Fossils depict massive ‘terror worms’ that were almost 12 inches long – DNyuz

Fossils depict massive ‘terror worms’ that were almost 12 inches long

A group of fossils found in Northern Greenland have painted quite a terrifying picture. If the fossils are accurate, then it is likely that a group of “terror worms” once roamed our world’s oceans almost 518 million years ago. This ancient dynasty of predators is one that scientists didn’t know even existed, and they’ve been named Timorebestia, or “terror beasts.”

These ancient predators could grow up to 12 inches long, the researchers say in their new study. “We have previously known that primitive arthropods were the dominant predators during the Cambrian, such as the bizarre-looking anomalocaridids,” Dr. Jakob Vinther, a senior author on the study, explained (via PopSci).

According to Vinther, the Timorebestia or “terror worms” as I prefer to call them were smaller than living arrowworms and more like a distant relative. The ancient ocean ecosystems were likely fairly complex, too, and there were several tiers of predators, which the Timorebestia would have fit into.

The fossils of these terror worms were so well preserved, too, that the researchers were able to open them up and study the remains of their muscle anatomy, nervous systems, and even their digestive systems. It’s an unprecedented find that teaches us more about a group of creatures that we’d never discovered than most discoveries of this type allow for.

Tech. Entertainment. Science. Your inbox.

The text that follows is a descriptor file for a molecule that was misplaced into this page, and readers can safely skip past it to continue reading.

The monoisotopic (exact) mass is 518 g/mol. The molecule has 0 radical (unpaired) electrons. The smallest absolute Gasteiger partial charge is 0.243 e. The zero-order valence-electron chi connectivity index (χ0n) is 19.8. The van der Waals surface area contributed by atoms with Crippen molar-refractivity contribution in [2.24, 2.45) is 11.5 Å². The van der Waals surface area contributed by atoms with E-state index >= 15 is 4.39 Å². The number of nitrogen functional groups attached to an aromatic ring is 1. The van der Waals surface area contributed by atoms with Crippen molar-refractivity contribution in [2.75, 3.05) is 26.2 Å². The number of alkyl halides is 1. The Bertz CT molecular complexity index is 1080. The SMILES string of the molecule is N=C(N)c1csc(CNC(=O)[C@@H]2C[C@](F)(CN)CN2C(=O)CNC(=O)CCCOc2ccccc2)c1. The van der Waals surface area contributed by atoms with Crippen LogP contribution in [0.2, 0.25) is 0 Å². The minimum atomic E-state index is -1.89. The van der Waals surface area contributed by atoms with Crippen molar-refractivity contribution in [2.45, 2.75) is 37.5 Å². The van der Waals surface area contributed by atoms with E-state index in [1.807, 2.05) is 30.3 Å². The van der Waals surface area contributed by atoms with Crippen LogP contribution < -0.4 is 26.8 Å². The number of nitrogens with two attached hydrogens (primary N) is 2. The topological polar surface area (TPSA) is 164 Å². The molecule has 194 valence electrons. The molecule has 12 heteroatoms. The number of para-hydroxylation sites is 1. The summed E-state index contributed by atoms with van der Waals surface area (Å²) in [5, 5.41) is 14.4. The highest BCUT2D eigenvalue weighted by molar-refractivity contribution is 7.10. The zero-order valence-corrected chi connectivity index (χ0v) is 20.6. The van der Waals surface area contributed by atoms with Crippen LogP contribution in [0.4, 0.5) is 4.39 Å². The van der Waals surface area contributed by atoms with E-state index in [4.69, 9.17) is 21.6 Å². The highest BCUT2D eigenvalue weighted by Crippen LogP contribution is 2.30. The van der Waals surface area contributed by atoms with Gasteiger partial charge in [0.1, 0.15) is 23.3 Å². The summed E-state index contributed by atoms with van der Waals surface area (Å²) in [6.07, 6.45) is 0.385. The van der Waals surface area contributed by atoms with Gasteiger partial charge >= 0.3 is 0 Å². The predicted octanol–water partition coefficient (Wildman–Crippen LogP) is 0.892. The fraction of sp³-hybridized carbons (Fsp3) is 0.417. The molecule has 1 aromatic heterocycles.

Sign up for the most interesting tech & entertainment news out there.

Email: SIGN UP

By signing up, I agree to the Terms of Use and have reviewed the Privacy Notice.

Despite only getting up to 12 inches long, the researchers say that these worms were likely one of the predominant ocean predators at the time, feeding on common arthropods like Isoxys. The fossils also help scientists to learn about the evolution of jawed predators and their origins. Timorebestia had a jaw in its head, which allowed it to catch its prey. Modern arrowworms, on the other hand, rely solely on their bristles.

The team collected quite a wide variety of organisms during their expedition, and they’ll continue to study the remains of these terror worms to learn more about them and the ecosystem that they helped rule so many years ago. The oceans continue to be a mesmerizing place to explore, and we continue to discover new species like blue goo that we’ve never seen before.

The post Fossils depict massive ‘terror worms’ that were almost 12 inches long appeared first on BGR.

Loading...